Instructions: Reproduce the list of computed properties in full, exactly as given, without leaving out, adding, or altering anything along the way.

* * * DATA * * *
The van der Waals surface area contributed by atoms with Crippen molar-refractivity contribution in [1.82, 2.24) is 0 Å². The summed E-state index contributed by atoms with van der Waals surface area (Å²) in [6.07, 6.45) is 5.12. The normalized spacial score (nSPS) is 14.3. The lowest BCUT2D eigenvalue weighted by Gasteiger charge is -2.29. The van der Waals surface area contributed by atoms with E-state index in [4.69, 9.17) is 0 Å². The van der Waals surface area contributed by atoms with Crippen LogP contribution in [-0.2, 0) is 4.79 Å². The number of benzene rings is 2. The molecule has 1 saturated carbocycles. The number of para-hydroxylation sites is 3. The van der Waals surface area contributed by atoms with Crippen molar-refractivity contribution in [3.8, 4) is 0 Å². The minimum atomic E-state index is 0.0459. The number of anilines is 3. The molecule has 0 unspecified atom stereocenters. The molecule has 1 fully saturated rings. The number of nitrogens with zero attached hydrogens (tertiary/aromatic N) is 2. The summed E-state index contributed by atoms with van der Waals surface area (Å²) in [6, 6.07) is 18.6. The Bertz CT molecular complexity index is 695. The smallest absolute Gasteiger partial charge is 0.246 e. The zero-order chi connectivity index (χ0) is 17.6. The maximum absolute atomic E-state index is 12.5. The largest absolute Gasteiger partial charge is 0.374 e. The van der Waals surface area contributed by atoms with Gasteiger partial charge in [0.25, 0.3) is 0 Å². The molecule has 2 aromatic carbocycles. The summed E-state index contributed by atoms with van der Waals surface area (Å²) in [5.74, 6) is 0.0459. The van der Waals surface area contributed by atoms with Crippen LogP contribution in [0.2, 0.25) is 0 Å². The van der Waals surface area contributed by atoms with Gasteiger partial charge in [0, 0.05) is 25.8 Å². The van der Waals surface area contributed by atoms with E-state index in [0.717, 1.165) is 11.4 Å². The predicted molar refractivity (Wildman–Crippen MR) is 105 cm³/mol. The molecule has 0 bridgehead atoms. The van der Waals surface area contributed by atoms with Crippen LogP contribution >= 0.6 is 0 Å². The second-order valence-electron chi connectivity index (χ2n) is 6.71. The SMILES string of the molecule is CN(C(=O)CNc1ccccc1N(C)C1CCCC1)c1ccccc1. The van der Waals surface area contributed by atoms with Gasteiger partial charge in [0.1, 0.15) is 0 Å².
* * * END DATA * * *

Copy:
The van der Waals surface area contributed by atoms with Crippen molar-refractivity contribution in [1.82, 2.24) is 0 Å². The summed E-state index contributed by atoms with van der Waals surface area (Å²) in [6.07, 6.45) is 5.12. The normalized spacial score (nSPS) is 14.3. The lowest BCUT2D eigenvalue weighted by Gasteiger charge is -2.29. The van der Waals surface area contributed by atoms with E-state index in [4.69, 9.17) is 0 Å². The van der Waals surface area contributed by atoms with Crippen LogP contribution in [-0.2, 0) is 4.79 Å². The number of benzene rings is 2. The molecule has 1 saturated carbocycles. The number of para-hydroxylation sites is 3. The van der Waals surface area contributed by atoms with Crippen molar-refractivity contribution in [3.8, 4) is 0 Å². The minimum atomic E-state index is 0.0459. The number of anilines is 3. The molecule has 0 unspecified atom stereocenters. The molecule has 1 fully saturated rings. The number of nitrogens with zero attached hydrogens (tertiary/aromatic N) is 2. The summed E-state index contributed by atoms with van der Waals surface area (Å²) in [6, 6.07) is 18.6. The Bertz CT molecular complexity index is 695. The smallest absolute Gasteiger partial charge is 0.246 e. The zero-order chi connectivity index (χ0) is 17.6. The maximum absolute atomic E-state index is 12.5. The largest absolute Gasteiger partial charge is 0.374 e. The van der Waals surface area contributed by atoms with Gasteiger partial charge in [0.25, 0.3) is 0 Å². The molecule has 2 aromatic carbocycles. The summed E-state index contributed by atoms with van der Waals surface area (Å²) in [5.74, 6) is 0.0459. The van der Waals surface area contributed by atoms with Crippen LogP contribution in [0.2, 0.25) is 0 Å². The van der Waals surface area contributed by atoms with Gasteiger partial charge in [0, 0.05) is 25.8 Å². The van der Waals surface area contributed by atoms with E-state index in [0.717, 1.165) is 11.4 Å². The predicted molar refractivity (Wildman–Crippen MR) is 105 cm³/mol. The molecule has 0 bridgehead atoms. The van der Waals surface area contributed by atoms with Crippen LogP contribution >= 0.6 is 0 Å². The second-order valence-electron chi connectivity index (χ2n) is 6.71. The SMILES string of the molecule is CN(C(=O)CNc1ccccc1N(C)C1CCCC1)c1ccccc1. The van der Waals surface area contributed by atoms with Gasteiger partial charge in [0.1, 0.15) is 0 Å².